The current standard of care in cataract surgery is phacoemulsification in developed countries and manual small-incision cataract surgery in developing countries. The first femtosecond laser cataract surgery, performed in 2008, marked the beginning of a revolutionary advance in this field.1
But the first use of lasers in the cataract surgical procedure predates the femtosecond laser. In 1993, the first procedure for the removal of a nuclear sclerotic cataract using high-powered Nd:YAG laser pulses was reported.2 This approach to substituting a laser system for ultrasound energy phacoemulsification has evolved over the years. Currently, the nanosecond laser system uses an indirect delivery method (Figure 1)—that is, laser energy is not applied directly to the cataract. Instead, the laser beam strikes a titanium plate located at the end of the tip of the handpiece in the vicinity of an opening. The energy released then fragments the cataract indirectly, via a process called photofragmentation.
I found that the laser systems used in this approach until recently faced a significant limit, in that they were unable to effectively fragment cataracts with LOCS of grades IV or V. This was seen only as a theoretical limit, given that, based on the principles of physics, the harder the cataract, the more efficient this technique should be.
Several recent improvements now allow harder cataract formations—up to LOCS IV—to be efficiently removed. These improvements include the design of the handpiece (Figure 2) and the laser of the Cetus Nano-Laser system (A.R.C. Laser), the use of a Centurion Vision System with Active Fluidics Technology (Alcon) for irrigation and aspiration and manual laser control (Figure 3), and the refinement of the surgical techniques used.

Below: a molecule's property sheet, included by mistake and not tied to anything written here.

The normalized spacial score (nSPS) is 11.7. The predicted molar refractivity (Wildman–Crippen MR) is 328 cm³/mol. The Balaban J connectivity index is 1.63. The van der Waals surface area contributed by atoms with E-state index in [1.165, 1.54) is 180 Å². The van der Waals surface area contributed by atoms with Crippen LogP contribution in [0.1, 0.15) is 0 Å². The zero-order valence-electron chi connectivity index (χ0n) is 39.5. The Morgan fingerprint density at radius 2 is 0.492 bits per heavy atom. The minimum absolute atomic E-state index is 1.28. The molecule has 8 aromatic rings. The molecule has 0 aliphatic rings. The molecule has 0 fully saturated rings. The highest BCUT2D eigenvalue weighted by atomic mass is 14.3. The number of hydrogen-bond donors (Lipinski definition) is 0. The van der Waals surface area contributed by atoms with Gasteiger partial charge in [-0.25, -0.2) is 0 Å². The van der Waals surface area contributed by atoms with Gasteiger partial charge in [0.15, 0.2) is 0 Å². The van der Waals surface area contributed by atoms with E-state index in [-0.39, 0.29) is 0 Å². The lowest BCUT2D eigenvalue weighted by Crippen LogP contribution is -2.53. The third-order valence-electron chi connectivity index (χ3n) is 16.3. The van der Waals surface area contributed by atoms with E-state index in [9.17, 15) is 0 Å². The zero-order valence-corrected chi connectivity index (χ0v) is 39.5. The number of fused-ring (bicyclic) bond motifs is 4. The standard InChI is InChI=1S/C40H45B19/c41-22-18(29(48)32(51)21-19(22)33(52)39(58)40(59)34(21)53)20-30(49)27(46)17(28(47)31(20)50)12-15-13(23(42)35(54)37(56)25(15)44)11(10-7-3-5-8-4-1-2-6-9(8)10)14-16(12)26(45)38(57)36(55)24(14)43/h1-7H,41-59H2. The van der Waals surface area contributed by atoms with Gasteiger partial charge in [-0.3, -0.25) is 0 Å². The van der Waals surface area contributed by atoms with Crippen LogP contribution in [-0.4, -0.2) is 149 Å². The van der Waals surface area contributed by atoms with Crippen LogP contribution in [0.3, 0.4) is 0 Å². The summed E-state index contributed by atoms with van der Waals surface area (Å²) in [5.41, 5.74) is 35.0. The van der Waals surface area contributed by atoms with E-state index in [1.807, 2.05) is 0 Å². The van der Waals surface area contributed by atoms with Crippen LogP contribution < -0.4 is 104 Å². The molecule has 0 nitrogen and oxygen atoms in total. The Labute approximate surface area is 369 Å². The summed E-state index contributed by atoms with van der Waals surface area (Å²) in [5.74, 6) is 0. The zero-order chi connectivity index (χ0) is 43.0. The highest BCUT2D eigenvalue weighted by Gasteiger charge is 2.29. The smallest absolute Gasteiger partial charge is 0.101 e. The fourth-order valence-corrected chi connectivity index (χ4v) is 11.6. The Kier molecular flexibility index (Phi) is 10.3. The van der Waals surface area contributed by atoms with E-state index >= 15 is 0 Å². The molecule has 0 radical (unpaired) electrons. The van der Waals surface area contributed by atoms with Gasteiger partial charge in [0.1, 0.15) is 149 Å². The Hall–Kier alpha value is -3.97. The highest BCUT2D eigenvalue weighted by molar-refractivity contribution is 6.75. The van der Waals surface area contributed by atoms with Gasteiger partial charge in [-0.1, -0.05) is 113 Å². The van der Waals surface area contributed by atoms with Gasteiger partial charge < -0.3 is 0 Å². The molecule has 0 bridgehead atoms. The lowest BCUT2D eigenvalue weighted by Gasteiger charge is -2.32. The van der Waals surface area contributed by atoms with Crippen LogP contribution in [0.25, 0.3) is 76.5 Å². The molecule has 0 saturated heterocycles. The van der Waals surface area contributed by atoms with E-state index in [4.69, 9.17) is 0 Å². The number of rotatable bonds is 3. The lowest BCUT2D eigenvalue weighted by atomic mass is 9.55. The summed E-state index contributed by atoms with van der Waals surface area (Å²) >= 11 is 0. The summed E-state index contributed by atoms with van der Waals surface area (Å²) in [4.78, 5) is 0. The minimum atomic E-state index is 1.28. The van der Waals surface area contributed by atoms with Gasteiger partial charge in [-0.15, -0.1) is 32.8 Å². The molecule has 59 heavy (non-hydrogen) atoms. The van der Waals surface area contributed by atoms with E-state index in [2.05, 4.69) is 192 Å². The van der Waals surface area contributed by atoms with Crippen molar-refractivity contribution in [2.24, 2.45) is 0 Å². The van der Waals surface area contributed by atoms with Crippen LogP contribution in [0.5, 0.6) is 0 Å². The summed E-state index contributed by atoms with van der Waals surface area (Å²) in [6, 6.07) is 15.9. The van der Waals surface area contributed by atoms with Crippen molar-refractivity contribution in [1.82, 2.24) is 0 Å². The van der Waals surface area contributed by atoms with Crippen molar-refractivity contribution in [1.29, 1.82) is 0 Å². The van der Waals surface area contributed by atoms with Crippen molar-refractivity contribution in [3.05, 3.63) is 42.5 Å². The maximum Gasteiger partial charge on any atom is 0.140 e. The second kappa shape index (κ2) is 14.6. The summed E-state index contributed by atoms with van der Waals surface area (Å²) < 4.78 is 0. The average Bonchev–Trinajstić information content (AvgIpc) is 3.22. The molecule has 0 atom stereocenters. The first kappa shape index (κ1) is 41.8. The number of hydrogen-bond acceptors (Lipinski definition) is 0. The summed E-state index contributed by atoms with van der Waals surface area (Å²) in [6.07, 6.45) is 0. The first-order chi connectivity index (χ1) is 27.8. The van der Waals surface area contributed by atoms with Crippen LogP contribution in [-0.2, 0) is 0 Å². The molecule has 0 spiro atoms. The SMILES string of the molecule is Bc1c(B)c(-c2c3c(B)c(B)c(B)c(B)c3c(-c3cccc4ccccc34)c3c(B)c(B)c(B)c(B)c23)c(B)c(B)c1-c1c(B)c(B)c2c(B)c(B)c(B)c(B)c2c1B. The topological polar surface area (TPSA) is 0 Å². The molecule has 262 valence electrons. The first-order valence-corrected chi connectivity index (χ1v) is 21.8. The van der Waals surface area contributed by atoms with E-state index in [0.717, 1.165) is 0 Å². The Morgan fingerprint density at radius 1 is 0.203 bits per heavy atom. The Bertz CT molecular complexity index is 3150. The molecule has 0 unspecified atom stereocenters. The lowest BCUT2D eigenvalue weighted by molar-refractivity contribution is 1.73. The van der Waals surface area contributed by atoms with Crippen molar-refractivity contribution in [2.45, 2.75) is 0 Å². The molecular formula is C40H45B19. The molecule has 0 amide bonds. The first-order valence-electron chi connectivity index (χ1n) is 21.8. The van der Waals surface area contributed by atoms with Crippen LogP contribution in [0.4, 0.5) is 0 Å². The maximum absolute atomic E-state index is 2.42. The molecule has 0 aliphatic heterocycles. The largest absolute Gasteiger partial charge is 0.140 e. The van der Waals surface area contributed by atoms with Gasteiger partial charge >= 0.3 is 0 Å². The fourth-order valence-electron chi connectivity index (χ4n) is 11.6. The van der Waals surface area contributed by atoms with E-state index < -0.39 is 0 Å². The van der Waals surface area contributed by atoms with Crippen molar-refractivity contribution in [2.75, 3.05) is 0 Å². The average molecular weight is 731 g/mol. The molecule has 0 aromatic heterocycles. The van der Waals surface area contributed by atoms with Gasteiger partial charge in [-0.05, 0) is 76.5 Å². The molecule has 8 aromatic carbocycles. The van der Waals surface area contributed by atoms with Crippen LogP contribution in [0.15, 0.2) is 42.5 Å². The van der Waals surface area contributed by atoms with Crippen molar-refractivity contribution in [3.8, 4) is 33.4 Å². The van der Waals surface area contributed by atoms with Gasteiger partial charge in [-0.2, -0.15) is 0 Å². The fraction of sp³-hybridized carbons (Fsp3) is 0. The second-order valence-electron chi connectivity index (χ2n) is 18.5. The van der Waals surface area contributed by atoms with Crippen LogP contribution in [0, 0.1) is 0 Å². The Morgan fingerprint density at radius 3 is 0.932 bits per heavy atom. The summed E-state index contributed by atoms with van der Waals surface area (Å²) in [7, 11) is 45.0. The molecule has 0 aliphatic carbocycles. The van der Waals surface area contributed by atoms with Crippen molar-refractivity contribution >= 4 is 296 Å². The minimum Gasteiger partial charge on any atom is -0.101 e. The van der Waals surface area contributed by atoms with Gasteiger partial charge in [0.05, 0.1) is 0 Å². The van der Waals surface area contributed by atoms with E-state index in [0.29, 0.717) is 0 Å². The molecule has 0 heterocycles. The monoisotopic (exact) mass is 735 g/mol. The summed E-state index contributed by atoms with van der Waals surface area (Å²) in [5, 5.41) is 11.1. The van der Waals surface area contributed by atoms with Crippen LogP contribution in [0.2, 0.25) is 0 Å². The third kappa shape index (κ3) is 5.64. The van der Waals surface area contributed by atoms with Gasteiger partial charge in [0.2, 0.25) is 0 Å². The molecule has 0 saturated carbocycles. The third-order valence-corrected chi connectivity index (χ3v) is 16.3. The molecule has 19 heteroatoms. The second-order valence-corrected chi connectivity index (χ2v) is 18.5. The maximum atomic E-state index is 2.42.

The hardware improvements have followed two separate paths that have greatly improved the holding capacity of the lens fragments in front of the tip of the handpiece and, thereby, the fragmenting effect of each laser pulse.
The first line of development concerned improvements in tip design. Without increasing the overall diameter of the tip, the diameter of the optical fiber was decreased, thus increasing the aspiration capacity of the tip. This required an increase in the laser power setting from 30% to 50% of capacity, leaving a significant reserve in power should it be required during a difficult case. The second line of development concerned the configuration of the opening, which has been modified to increase the photofragmentation effect and to maximize the efficiency of the I/A system.
Other recent improvements have also decreased the Q-switch timing, yielding a faster initial rise time and therefore a faster and more efficient buildup of plasma formation. Taken together, these improvements have significantly decreased the overall release of energy within the eye required to remove a cataract.
I have tried the Nano-Laser system in combination with almost all commercially available I/A systems and prefer the Centurion.
IMPROVED SURGICAL TECHNIQUES
In tandem with the hardware improvements, I have determined that the use of two different surgical techniques can facilitate the approach to cataracts of different densities.
For cataracts with density up to LOCS II, I have found that the best technique is what I call the bowling technique (Figure 4). With the bevel pointing down, the handpiece is rotated slightly while laser pulses are applied in the nucleus, leaving the epinucleus intact, which acts as a protective shield for the posterior capsule.